Establishment of branches and opening of representative offices of foreign companies in Russia

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Any company from abroad which is going to sell its goods and services in Russia must have here its office of some type. There are three structures that are most often chosen by foreigners: a branch, a representative office, or a limited liability company. Each of them has its own characteristics, advantages, and limitations, so in certain situations, each of them may be the better choice.

The first two, unlike an LLC, are structural units of a holding company, and to legalize them in Russia, one is required to pass the accreditation (not registration) process.

What are these?

Let’s start by defining a branch and representative office.

A branch is a separate structural unit of a holding firm, which is intended capable of performing all of firm’s economic functions, and to represent it in Russian Federation. Such unit does not become a separate legal entity. To operate in Russia, branches of foreign firms pass the accreditation at the State Registration Chamber. And upon completion, they get a certificate, including all foreign citizens who will work there. It will be entered into the state register accredited on the territory of Russia. A branch can conclude contracts in Russia (acting as a representative of a holding company), and perform other representative functions, besides, a branch can be engaged in production, trade, or providing services, in fact, act as a separate company.

They are capable of concluding deals on behalf of parent company, Unlike a branch, a representative office does not engage in trade, production, and does not provide services. They can be both commercial and non-commercial.

Why a branch, not an LLC

But what does this form of representation give for a holding company, and why is it often chosen over the creation of a separate LLC, although a branch accrediting process takes even longer than registering a new one, and the LLC has more rights and powers? The answer is a simplified system of capital input (investments in development) and withdrawal (profits received abroad), and reduced requirements for currency control.

Step by step procedure

Now let’s take a closer look at the accreditation process for a foreign company branch in Russia.

Submit documents to Russian CCI. This is required to get official confirmation for every foreigner-employees who is going to work in a new branch.

After receiving documentary confirmation from the CCI, submit all the documents required to the Interdistrict Inspectorate of the Federal Tax Service No. 47. These include the following list: 

  • Filled out an application; 
  • A complete package of constituent documents for a holding company (document must be translated and notarized); 
  • Acknowledgment of legal status of a holding firm in its home jurisdiction, for example, extract from a register (document must be translated and notarized);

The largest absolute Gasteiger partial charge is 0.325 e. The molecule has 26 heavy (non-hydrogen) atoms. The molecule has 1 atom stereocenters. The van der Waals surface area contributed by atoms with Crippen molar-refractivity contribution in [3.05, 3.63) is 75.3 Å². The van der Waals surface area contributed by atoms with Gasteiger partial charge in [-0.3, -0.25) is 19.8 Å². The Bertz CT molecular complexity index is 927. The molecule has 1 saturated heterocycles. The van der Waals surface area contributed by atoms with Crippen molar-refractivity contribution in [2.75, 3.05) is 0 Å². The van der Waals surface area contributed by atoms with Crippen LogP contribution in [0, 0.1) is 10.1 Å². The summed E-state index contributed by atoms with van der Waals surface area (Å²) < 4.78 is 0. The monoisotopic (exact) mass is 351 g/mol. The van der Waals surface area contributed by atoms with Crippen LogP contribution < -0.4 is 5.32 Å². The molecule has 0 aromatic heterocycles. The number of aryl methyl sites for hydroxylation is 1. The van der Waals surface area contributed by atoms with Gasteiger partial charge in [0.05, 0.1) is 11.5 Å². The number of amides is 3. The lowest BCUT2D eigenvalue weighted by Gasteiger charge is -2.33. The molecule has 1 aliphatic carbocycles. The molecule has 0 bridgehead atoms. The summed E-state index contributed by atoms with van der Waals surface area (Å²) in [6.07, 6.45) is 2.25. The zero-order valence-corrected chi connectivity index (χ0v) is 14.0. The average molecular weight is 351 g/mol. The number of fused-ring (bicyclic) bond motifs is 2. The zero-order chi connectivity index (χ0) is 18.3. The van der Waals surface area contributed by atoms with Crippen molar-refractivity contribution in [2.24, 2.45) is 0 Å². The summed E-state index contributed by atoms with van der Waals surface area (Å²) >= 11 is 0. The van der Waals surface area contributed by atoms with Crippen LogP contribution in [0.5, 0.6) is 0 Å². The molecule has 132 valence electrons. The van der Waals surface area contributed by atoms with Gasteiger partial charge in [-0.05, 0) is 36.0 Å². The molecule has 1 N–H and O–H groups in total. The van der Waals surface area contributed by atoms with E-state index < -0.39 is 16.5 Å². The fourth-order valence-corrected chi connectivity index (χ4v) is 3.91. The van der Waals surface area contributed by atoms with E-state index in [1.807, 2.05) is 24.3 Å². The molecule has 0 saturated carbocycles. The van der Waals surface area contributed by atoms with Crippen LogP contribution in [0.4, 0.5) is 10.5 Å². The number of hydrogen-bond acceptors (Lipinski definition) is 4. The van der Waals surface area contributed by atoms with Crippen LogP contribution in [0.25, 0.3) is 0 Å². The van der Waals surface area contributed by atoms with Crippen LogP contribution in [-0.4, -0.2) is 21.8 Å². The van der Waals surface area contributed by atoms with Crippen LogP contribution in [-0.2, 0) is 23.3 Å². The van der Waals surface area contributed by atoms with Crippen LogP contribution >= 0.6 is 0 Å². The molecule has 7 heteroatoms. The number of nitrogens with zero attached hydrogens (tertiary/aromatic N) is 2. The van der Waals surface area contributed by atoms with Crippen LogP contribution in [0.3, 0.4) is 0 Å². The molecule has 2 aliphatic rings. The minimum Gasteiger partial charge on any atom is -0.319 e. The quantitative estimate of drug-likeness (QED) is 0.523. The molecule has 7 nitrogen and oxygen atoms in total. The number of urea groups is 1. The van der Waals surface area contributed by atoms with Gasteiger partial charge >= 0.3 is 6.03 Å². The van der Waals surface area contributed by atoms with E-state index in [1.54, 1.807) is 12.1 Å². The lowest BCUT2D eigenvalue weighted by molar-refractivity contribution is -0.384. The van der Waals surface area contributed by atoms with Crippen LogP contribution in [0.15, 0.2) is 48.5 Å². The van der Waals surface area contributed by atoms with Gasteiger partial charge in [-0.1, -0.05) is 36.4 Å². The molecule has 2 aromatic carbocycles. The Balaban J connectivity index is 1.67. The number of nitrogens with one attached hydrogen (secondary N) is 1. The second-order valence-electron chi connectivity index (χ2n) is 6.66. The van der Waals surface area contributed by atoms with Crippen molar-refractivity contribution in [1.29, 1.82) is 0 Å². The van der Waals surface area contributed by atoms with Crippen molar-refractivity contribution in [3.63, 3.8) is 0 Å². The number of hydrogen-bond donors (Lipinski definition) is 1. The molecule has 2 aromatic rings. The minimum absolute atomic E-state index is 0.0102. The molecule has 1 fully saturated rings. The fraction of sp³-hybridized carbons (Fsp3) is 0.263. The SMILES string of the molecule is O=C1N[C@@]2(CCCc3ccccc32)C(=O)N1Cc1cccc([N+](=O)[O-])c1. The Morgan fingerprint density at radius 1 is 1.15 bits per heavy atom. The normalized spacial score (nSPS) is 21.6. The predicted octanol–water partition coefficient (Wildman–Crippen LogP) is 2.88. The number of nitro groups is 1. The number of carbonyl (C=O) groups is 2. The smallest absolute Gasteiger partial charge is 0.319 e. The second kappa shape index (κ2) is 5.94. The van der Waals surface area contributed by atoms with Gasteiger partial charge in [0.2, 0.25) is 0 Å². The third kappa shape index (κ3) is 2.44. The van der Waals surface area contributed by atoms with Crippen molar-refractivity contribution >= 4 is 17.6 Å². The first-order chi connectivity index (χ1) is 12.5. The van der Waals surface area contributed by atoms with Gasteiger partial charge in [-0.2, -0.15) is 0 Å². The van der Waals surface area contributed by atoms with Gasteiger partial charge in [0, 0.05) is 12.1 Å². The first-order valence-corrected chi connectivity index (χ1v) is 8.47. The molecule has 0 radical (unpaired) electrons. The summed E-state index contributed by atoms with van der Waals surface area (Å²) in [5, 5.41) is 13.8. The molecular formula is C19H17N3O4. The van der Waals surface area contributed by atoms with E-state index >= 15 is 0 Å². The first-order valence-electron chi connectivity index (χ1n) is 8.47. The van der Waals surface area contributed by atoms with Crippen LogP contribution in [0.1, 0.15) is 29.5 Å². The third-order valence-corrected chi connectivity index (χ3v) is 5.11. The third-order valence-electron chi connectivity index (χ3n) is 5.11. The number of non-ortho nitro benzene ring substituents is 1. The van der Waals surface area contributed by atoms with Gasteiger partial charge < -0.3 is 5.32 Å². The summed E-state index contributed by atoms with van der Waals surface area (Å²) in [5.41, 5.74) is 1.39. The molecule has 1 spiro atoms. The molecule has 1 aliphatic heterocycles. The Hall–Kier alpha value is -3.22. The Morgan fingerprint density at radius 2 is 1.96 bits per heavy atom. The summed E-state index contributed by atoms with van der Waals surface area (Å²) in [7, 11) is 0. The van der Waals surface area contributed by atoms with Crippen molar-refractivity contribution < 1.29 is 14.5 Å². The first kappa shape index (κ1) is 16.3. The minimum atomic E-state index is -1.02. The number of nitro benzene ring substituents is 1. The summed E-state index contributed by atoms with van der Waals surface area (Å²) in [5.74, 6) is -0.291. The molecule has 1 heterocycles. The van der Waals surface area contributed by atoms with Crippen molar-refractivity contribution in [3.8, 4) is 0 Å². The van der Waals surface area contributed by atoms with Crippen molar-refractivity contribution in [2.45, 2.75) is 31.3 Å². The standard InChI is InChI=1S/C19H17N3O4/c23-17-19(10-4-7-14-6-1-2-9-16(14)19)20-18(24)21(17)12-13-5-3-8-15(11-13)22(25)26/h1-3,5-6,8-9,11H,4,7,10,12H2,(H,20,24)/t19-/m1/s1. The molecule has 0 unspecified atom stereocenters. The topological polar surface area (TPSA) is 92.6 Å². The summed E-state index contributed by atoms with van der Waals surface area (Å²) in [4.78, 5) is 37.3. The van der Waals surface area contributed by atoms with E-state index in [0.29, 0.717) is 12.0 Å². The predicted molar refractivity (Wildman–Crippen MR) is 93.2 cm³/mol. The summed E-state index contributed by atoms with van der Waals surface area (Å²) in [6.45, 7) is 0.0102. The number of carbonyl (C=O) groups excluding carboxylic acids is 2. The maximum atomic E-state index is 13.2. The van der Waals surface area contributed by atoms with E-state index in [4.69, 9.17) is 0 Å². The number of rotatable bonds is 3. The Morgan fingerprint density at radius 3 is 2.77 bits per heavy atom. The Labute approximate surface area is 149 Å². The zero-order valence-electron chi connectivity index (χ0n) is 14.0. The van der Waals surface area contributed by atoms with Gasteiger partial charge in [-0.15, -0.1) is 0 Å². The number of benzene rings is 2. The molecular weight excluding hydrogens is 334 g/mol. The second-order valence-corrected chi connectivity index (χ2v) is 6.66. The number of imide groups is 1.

• Acknowledgment a taxpayer status of the holding firm in its native jurisdiction, with a taxpayer code, (document must be translated and notarized); 
  • The decision of the board of directors of the holding firm to register a branch in the RF (document must be translated and notarized); charter of the new branch; 
  • Power of attorney to the head of the branch in Russia (with a notarized translation into Russian); documents confirming that payment of the state duty.

After that, you get a confirmation and your branch is entered into the Unified Russian State Register. That’s All! Now you can legally develop your company in Russia.

Time and cost

As for the timing, the entire accreditation procedure takes about 30 days (of which 3 days will be spent on checking the data on employees in CCI and 25 days for checking in local tax service).

For the entire procedure, you will need to pay approximately 150,000 rubles (approximately $2,000 at the current exchange rate as of 19.02.2021). This includes the state fee of 120 thousand rubles, payment for the CCI’s services for the employees-foreigners verification 18 thousand rubles, and also various expenses for the localization of documents, notary certification, apostilles.

Problems and causes of failures

This procedure is generally simple and fairly quick, but certain problems can still arise. So, for instance, according to the requirements of local legislation, documents must be drawn up according to certain requirements, translated into Russian, notarized. The documents must have appropriate signatures, stamps, etc. And if your documents are issued in violation of these rules, you may be denied accreditation (this is the most common reason for refusals).

The second possible reason for refusal is that the documents contain false or inaccurate information. You may also be refused if the purpose of creating a branch is contrary to the laws of the Russian Federation.

In any case, if you are refused, you will have to start all over again and the contribution of 120 thousand rubles will not be returned to you.

Services of the VALEN company

So, as you can see, the process is quite simple, but still, there are some nuances here, particularly, in the paperwork, and if you ignore them, you can lose money and time. Therefore, for everything to go smoothly and quickly, we recommend the services of our specialists. We are ready to advise you on any issues related to the branch accreditation, and go through the entire process with you, from start to finish, and then assist in accounting matters and communication with the local tax authorities. Contact the professionals!

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